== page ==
The scheme, which is due to come into force after the 2015 election, will help around 1.9 million families, with children aged under 12 where both parents work, at a cost of around £750 million.
Save the Children's Head of Scotland, Neil Mathers, said: "Poorest children were hit hardest in the recession and there is a huge risk of leaving them behind in the recovery. The childcare announcements are a step forward but they were isolated in a Budget that mainly focused on businesses and savers."
Matthew Reed, chief executive of The Children's Society, said it would make a "huge difference" to hundreds of thousands of the UK's poorest families.
Calling for more details, Mr Reed added: "Providing the poorest working families with at least 85% of their childcare costs will make sure childcare is affordable to those who need it most and making sure work pays."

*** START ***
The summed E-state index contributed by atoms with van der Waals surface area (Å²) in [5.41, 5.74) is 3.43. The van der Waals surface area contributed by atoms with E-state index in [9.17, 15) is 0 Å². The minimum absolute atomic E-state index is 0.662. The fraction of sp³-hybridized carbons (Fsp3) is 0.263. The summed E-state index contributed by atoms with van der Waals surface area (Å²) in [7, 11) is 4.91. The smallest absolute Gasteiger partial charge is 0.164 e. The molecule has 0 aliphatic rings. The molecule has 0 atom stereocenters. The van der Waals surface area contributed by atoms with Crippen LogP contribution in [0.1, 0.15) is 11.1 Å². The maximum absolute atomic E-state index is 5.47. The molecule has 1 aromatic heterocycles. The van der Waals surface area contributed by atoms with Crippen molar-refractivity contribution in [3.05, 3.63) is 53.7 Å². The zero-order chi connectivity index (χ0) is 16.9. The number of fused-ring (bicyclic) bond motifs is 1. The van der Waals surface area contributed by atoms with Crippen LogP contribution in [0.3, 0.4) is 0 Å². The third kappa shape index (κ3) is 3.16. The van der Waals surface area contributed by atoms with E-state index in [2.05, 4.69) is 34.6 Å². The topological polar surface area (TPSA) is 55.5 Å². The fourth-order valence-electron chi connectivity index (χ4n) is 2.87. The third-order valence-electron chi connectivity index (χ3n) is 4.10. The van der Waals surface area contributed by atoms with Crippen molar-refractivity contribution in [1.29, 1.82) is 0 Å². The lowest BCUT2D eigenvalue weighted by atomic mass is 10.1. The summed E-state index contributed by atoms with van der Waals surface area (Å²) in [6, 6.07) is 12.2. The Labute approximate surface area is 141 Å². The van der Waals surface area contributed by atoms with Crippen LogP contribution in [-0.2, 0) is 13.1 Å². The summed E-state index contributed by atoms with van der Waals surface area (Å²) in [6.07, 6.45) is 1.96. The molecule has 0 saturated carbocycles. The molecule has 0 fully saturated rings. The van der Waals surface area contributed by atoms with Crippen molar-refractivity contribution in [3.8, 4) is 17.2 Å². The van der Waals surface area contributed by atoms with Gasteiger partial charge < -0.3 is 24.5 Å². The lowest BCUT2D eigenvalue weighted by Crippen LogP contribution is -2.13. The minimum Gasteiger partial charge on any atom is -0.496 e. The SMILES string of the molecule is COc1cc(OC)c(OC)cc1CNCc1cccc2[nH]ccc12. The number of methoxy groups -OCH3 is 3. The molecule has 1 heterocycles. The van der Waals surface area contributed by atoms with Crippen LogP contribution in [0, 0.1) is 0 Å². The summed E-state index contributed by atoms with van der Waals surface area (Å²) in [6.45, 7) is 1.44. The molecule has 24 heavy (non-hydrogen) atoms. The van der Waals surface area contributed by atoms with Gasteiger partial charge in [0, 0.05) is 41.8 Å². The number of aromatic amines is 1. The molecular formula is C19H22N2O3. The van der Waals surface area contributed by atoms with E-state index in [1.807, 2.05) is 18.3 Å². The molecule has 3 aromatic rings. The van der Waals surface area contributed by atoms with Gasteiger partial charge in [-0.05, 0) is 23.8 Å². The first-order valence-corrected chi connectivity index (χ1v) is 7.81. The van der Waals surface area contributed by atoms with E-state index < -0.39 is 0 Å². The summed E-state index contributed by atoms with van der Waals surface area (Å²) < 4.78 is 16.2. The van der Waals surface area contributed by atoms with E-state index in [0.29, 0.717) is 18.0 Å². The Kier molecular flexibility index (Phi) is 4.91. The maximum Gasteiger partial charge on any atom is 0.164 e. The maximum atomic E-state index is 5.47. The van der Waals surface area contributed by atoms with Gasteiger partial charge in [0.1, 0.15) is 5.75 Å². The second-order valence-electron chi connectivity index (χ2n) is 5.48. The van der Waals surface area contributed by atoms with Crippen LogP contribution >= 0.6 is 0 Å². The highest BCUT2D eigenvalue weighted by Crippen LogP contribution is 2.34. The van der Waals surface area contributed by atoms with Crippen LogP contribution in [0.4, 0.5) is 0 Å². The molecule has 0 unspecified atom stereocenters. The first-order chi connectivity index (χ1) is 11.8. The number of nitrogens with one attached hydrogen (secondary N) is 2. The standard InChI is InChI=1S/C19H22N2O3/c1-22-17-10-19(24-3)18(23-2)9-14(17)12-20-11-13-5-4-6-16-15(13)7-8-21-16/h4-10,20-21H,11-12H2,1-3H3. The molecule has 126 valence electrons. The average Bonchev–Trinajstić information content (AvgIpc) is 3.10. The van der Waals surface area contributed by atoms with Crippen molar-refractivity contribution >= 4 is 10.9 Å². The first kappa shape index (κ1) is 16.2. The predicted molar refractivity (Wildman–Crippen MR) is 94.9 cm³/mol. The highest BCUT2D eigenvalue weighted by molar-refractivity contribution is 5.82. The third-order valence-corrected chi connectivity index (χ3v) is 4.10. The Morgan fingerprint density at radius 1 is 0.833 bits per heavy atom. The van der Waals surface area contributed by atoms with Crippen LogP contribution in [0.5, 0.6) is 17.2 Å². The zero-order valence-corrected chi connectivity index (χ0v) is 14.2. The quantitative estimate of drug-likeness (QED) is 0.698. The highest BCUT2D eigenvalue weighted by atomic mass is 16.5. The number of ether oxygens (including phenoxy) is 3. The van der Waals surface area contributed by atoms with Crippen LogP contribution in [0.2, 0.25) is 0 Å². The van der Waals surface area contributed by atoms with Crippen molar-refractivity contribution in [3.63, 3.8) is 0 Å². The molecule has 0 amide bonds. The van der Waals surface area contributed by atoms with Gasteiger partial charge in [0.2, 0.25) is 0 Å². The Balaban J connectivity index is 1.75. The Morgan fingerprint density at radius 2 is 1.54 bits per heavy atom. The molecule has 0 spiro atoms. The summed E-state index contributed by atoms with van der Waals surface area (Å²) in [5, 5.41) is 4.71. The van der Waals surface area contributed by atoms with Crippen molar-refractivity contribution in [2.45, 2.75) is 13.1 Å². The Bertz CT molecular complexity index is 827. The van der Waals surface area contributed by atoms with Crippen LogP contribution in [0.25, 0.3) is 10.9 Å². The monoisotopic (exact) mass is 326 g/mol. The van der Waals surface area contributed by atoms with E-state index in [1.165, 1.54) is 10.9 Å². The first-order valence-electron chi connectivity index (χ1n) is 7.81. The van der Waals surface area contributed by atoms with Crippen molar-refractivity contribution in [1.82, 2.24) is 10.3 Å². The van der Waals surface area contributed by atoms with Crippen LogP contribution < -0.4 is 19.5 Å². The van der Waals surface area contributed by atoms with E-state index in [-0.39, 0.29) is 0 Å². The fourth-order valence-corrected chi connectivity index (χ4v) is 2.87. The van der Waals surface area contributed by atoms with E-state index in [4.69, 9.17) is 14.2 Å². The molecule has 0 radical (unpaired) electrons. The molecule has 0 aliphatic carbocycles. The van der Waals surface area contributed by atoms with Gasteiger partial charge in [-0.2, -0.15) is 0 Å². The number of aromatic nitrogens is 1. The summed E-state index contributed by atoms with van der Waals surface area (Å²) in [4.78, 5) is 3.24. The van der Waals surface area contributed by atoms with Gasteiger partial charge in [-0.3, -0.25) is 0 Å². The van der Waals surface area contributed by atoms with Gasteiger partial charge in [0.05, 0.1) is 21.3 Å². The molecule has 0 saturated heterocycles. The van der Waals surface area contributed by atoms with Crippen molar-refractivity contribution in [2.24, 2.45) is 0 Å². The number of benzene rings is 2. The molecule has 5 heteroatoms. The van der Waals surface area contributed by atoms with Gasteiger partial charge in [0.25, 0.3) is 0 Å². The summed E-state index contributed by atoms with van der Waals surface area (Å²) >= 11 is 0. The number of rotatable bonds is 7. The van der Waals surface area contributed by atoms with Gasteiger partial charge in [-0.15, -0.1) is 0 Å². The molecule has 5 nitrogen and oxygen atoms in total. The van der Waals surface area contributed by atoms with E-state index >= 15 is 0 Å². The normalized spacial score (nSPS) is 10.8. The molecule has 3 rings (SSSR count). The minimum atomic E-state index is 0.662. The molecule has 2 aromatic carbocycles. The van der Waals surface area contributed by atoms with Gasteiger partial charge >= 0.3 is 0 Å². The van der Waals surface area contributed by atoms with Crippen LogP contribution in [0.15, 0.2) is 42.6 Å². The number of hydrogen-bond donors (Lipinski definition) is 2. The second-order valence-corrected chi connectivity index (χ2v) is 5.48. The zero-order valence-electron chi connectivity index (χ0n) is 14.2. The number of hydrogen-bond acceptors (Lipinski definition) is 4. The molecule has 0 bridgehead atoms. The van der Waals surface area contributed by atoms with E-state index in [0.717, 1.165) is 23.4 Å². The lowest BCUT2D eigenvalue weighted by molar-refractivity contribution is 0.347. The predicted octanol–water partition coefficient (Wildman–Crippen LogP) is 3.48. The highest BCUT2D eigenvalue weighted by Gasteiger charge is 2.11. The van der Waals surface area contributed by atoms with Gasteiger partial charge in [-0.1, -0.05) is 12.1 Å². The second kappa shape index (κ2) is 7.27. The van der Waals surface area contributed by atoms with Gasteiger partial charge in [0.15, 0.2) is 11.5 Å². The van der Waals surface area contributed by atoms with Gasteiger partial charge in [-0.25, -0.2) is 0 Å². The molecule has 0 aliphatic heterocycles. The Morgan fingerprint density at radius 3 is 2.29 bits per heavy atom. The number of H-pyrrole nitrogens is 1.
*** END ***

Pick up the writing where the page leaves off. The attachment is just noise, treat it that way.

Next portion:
However, Grahame Smith, Scottish Trades Union Congress (STUC) General Secretary, said the additional help with the childcare costs missed the point.
He said: "There is no control on childcare fees in the private sector and the new measures will mostly see public money going to meet fee increases.
"Low pay and poor working conditions for childcare workers remain unaddressed. Working parents need a serious investment programme for publicly funded childcare services, appropriate to the needs of local communities and workers in every industry - with no judgements about eligibility."
Prime Minister David Cameron said voters would look at Labour's lack of a similar plan.